The study, published in Journals of Gerontology, Series B, is good news for our increasingly stretched adult care services, which have become more reliant on patients' family and spouses for support. Conducted with peers from the University of Pennsylvania, the research sits in contrast to previous studies on spousal caregiving, which found that female caregivers tend to be more responsive. However, the new results reveal that men are just as responsive to a partner's illness, as women.
Using data from the German Socio-Economic Panel Study, the research carried out by Dr Langner of Oxford University and Professor Frank Furstenberg of the University of Pennsylvania, focused on 538 couples in Germany with an average age of 69, where one of them had developed the need for spousal care, between 2001-2015, and looked at how caregivers adjusted their hours in response to the new care need: whether directly responding to their physical needs or performing errands and housework.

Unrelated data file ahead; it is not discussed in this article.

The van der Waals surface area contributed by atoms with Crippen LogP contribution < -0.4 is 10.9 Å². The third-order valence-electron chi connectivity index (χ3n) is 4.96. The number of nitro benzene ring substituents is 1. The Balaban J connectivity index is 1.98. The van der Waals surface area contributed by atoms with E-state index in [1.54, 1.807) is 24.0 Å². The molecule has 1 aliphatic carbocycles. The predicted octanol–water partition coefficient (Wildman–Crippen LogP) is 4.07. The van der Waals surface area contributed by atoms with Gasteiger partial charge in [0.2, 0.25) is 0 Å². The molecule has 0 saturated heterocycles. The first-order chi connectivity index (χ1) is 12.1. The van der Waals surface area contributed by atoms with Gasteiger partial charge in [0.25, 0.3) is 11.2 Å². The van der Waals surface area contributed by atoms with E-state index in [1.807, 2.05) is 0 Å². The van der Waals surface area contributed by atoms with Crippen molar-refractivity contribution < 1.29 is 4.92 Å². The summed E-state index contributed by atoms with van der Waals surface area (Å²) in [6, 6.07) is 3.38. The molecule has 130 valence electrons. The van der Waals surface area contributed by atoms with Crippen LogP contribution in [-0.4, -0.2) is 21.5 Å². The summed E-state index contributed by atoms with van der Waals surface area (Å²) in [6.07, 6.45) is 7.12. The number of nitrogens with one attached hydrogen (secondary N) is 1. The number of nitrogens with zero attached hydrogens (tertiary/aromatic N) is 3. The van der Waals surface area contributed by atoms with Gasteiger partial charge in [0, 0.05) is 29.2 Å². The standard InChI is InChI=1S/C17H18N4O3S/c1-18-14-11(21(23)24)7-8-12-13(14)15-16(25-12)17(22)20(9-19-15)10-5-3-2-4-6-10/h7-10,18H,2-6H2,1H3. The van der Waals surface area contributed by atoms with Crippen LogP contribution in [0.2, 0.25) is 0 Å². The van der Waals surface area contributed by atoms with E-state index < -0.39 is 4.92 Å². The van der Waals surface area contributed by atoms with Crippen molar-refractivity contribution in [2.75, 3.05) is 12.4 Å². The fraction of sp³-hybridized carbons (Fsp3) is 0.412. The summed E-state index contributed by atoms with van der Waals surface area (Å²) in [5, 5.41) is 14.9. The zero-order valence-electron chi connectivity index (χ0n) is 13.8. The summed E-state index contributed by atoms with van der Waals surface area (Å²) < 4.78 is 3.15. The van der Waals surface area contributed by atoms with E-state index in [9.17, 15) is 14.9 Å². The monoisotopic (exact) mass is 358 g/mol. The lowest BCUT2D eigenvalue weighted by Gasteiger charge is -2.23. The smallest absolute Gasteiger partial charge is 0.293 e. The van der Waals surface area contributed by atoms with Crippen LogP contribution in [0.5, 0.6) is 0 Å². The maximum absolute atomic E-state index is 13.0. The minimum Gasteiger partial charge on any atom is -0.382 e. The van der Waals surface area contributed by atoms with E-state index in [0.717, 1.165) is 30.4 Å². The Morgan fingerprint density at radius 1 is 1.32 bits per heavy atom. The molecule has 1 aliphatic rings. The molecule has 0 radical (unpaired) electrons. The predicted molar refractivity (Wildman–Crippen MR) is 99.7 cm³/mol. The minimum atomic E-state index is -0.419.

Findings - Men - Care - Hours - Women
The findings show that men increased their care hours as much as women did, resulting in similar levels of care once their partner became ill. These similarities were particularly pronounced when a spouse was deemed severely ill, when there was little to no difference in the level of care given.
Perhaps surprisingly, when their spouse is severely ill, men also increase the time they spend on housework and errands, more than women. However, at lower levels of spousal care need -- when a spouse is only slightly unwell, women still spend more time doing housework and errands than men -- because they already did more housework and errands prior to the disease onset.
Differences - Levels - Care - Couples - Spouse
There were also significant differences in levels of care given, for couples where the spouse was only unofficially seen to be 'in need of care'. However, these...
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